This door is not in its jamb. Removing it from the opening allows you to achieve true professional results. PHOTO CREDIT:  Kathy Carter

This door is not in its jamb. Removing it from the opening allows you to achieve true professional results. PHOTO CREDIT: Kathy Carter

Removing the door hardware takes a few minutes, but I’ve timed it compared to carefully cutting in with a brush. For me, removing the hardware ends up being faster. No doubt another painter may be able to do just the opposite, so your mileage may vary.

Part of your problem may have been the brush you selected as you prepared to paint the door. I’ve learned the hard way that it really pays to purchase a high-quality brush when painting. What’s more, I’m very partial to using a tapered brush for all interior trim work. These brushes have a chiseled bristle profile instead of the common profile where all the bristles are the same length. You’ll discover that using a tapered brush gives you fantastic control when painting in corners and cutting in fine edges.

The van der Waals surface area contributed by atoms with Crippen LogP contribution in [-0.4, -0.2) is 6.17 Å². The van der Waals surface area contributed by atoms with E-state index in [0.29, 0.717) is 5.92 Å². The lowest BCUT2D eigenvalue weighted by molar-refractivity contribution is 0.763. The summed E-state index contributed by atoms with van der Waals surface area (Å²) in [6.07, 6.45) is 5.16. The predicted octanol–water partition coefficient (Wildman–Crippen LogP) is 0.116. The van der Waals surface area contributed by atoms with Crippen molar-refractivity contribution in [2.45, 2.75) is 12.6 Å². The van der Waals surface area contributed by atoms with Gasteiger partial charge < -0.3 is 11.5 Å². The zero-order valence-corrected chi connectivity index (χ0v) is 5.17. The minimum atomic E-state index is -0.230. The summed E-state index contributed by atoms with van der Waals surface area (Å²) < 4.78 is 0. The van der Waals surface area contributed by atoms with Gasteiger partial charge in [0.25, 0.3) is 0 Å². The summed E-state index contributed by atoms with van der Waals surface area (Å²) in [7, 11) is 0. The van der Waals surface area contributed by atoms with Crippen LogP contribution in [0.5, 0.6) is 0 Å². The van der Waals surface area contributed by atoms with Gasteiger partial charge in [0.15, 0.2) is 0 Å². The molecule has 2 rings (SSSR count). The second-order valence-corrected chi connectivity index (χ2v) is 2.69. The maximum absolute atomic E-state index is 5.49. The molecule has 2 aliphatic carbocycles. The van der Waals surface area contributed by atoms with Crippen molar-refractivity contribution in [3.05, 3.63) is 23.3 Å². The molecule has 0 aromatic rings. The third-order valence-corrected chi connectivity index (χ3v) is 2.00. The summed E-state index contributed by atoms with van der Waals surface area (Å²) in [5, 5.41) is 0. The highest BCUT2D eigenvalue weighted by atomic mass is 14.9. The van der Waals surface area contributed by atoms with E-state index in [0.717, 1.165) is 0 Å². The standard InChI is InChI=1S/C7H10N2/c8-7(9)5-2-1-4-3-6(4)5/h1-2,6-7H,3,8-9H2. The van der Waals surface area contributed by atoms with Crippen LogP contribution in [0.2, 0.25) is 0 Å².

There are many tricks you need to know to get professional results, and I’ll cover as many as I can fit into this space. For starters, if you want a smooth finish, the door itself must be smooth before you apply the finish coat. If you’re painting a new wood door, this means the door needs to be sanded after you prime it. Primers tend to have heavy pigments that fill microscopic voids in the wood. Water-base primers will raise the grain of wood doors slightly. Sanding the dry primer with a sanding sponge that has 120 grit abrasive usually will suffice. Be sure to brush away all dust. If you’re sanding a previously painted door in an older home, be very careful. If the door was painted prior to 1967, there is a good chance there might be lead in the paint. Lead dust is highly toxic.